It's not bad. In fact, it's quite good, in a low-rent kind of way. Soderbergh shot it himself, allowing the camera to kind of sit there, collecting dust. And when he does finally pan, it just serves to remind us how small the town is, one dead end leading to another. We're first introduced to Martha (Debbie Doebereiner, the KFC employee), a middle-aged woman who works in a doll-manufacturing factory and sews doll clothes in her spare time. A bit of a doll herself, Martha has chubby arms and legs, eyes that sparkle with childlike petulance and a need ' stoked by years of loneliness ' to be played with, let out of her plastic box. When she speaks, the words seem prerecorded. All you have to do is pull the string.
Actually, what really pulls Martha's string is being around Kyle (Dustin James Ashley), her much younger co-worker, whom she gives rides to and takes coffee breaks with. Shy almost to the point of catatonia, Kyle has a way of swallowing his words on their way out of his mouth. And when we do understand what he's saying, there's an obviousness to it that suggests, then relinquishes, a higher meaning. "You talked to your dad lately?" Martha asks him between slurps of a refreshing beverage from Hardee's. "No, not since the last time," Kyle replies. And the dialogue's like that, so naturalistic that you have to wonder whether the movie's trying to communicate anything beyond the fact that Kyle hasn't seen his father in a while.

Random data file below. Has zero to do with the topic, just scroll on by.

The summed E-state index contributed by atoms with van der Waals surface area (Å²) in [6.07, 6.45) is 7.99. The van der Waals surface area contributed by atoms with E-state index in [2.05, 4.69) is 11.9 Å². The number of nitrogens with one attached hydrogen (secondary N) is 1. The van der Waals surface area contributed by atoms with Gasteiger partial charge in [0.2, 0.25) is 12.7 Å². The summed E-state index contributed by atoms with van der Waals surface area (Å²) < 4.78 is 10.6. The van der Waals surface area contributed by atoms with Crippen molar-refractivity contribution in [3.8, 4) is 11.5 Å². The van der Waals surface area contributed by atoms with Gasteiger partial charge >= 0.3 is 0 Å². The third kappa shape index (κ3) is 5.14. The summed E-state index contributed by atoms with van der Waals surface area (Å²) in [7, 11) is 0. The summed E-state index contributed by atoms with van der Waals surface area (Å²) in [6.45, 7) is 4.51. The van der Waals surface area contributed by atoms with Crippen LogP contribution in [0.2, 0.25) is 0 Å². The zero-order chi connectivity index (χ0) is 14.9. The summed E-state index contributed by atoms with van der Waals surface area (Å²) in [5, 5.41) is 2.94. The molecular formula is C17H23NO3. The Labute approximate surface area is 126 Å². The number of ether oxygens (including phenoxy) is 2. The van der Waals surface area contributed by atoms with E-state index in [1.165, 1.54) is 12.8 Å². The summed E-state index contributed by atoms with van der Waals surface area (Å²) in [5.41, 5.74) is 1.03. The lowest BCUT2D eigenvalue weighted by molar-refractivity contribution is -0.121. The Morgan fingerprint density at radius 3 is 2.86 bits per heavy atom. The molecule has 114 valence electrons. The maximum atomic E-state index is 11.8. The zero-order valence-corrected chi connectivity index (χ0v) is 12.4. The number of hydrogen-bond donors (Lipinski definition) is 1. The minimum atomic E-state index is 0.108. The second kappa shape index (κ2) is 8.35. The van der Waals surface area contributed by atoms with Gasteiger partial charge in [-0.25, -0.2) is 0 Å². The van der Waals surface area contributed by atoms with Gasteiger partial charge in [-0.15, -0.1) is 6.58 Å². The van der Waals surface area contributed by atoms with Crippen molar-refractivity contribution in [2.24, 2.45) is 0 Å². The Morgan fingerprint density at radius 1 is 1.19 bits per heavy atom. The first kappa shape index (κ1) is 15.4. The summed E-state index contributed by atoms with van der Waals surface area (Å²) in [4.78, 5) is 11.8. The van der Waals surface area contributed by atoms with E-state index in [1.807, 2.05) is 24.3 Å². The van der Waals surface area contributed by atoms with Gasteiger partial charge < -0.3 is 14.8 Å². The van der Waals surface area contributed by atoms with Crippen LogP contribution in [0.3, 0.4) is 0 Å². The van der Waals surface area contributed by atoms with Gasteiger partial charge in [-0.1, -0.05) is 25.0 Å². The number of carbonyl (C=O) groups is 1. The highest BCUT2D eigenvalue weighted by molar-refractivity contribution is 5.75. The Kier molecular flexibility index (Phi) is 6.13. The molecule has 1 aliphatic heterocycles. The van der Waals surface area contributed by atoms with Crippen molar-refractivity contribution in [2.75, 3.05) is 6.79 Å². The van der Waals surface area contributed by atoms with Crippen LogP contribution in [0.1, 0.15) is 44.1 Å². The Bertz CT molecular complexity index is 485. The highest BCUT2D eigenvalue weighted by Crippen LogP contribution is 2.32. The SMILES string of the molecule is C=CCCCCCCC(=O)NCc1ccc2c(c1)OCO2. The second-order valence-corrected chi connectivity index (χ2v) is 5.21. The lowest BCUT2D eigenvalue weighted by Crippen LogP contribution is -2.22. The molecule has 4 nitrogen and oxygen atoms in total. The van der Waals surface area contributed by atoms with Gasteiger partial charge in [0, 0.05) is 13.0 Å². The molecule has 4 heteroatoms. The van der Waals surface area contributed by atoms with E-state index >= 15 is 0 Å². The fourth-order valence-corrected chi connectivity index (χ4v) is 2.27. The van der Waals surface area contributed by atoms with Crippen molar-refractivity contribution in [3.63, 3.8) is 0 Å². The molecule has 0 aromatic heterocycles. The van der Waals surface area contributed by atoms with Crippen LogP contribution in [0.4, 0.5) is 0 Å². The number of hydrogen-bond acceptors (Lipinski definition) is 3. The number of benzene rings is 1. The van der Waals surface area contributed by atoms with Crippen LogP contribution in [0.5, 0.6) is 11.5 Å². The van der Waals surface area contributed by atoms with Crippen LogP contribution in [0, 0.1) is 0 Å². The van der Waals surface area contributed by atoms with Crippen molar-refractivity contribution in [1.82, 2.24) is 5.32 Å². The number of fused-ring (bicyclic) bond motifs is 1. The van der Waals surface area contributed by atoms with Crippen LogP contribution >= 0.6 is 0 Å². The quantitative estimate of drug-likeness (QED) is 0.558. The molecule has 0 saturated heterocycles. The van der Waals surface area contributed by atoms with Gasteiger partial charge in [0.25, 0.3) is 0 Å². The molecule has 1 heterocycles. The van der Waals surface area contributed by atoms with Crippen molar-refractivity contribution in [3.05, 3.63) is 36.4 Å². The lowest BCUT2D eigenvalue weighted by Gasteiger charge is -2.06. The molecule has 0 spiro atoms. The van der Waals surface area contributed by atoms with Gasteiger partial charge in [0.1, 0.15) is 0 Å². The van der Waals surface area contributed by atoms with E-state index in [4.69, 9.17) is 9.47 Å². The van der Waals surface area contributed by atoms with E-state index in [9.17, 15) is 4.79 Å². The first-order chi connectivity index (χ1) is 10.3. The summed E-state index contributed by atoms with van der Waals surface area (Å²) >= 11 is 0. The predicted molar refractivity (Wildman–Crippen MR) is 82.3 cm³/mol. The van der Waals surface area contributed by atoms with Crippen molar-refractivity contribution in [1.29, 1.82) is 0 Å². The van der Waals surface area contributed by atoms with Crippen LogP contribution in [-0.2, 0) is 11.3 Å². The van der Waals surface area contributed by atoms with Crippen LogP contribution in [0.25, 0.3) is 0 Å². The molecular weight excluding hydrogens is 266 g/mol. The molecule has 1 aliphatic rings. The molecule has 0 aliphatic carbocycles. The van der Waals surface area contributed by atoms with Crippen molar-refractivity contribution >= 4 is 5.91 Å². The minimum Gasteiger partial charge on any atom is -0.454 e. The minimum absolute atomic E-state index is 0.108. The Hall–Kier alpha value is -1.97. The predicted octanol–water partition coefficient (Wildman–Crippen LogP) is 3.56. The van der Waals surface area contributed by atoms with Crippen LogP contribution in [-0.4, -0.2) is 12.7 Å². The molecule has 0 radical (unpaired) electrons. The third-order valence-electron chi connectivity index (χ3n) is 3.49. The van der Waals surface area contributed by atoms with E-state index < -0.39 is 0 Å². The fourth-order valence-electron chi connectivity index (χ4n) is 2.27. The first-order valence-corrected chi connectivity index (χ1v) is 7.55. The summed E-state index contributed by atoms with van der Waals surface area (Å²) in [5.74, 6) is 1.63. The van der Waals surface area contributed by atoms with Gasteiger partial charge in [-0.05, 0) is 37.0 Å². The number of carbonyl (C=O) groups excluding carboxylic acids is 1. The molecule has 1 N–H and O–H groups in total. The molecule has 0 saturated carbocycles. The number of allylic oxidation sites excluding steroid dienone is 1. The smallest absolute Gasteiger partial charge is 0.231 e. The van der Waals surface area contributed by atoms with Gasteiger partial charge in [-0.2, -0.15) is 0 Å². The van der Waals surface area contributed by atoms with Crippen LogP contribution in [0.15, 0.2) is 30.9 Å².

It is, but you have to read between the lines to figure out exactly what's going on. Martha's relationship with Kyle (a relationship Kyle may not even be aware of, keep in mind) is thrown for a loop when Rose (Misty Dawn Wilkins), a single mother about Kyle's age, takes a job at the doll factory. Thin and attractive, with a long neck ripe for strangling, Rose has airbrush experience, having worked in a T-shirt shop. But Martha smells trouble, gets on her case. "You know you gotta double-glue those before you put them in the box," she says to the newcomer, who's attaching eyelashes to a spherical blob of pink latex. Translation: Take one more step in the general direction of Kyle and I'll chop your legs off.
That Rose gets more or less what she deserves, having stolen money off Kyle and having stolen Kyle off Martha, suggests that these lives of quiet desperation sometimes come through loud and clear. There's an undeniable air of condescension to the movie's depiction of these small-towners. But the untrained actors, whose amateurishness comes across as awkwardness, not amateurishness, have a reality to them that most trained actors can only aspire to. They seem to be drawing on their own lives ' double-shifts, then home to double-wides. As to whether they would ever check out a movie like Bubble at the local video store, if it happened to be on the shelf, well....
By the way, stick around for the end credits, which feature photographs of dolls being born or aborted, hard to tell which. Like the people who manufacture them, these plastic replicas of human beings hover between life and death, seemingly unable to tell the difference.